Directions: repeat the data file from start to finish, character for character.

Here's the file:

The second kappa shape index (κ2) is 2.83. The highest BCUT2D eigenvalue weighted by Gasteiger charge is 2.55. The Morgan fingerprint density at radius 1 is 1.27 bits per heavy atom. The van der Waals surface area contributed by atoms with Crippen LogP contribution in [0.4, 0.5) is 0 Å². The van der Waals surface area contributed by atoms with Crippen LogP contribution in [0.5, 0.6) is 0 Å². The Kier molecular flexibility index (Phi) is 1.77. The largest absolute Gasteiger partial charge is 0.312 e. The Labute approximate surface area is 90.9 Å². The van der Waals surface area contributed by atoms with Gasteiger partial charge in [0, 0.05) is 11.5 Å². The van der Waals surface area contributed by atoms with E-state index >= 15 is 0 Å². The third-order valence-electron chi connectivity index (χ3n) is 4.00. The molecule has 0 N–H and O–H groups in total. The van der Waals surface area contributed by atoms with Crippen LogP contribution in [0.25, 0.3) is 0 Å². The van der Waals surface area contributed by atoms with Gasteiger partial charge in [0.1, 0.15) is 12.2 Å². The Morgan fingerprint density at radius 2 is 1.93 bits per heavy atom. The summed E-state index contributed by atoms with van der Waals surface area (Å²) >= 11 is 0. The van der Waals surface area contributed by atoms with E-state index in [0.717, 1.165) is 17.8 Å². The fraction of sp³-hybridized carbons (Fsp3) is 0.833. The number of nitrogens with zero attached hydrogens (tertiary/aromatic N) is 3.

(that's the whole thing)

The second kappa shape index (κ2) is 2.83. The highest BCUT2D eigenvalue weighted by Gasteiger charge is 2.55. The Morgan fingerprint density at radius 1 is 1.27 bits per heavy atom. The van der Waals surface area contributed by atoms with Crippen LogP contribution in [0.4, 0.5) is 0 Å². The van der Waals surface area contributed by atoms with Crippen LogP contribution in [0.5, 0.6) is 0 Å². The Kier molecular flexibility index (Phi) is 1.77. The largest absolute Gasteiger partial charge is 0.312 e. The Labute approximate surface area is 90.9 Å². The van der Waals surface area contributed by atoms with Gasteiger partial charge in [0, 0.05) is 11.5 Å². The van der Waals surface area contributed by atoms with E-state index >= 15 is 0 Å². The third-order valence-electron chi connectivity index (χ3n) is 4.00. The molecule has 0 N–H and O–H groups in total. The van der Waals surface area contributed by atoms with Crippen LogP contribution in [0.25, 0.3) is 0 Å². The van der Waals surface area contributed by atoms with Gasteiger partial charge in [0.1, 0.15) is 12.2 Å². The Morgan fingerprint density at radius 2 is 1.93 bits per heavy atom. The summed E-state index contributed by atoms with van der Waals surface area (Å²) >= 11 is 0. The van der Waals surface area contributed by atoms with E-state index in [0.717, 1.165) is 17.8 Å². The fraction of sp³-hybridized carbons (Fsp3) is 0.833. The number of nitrogens with zero attached hydrogens (tertiary/aromatic N) is 3.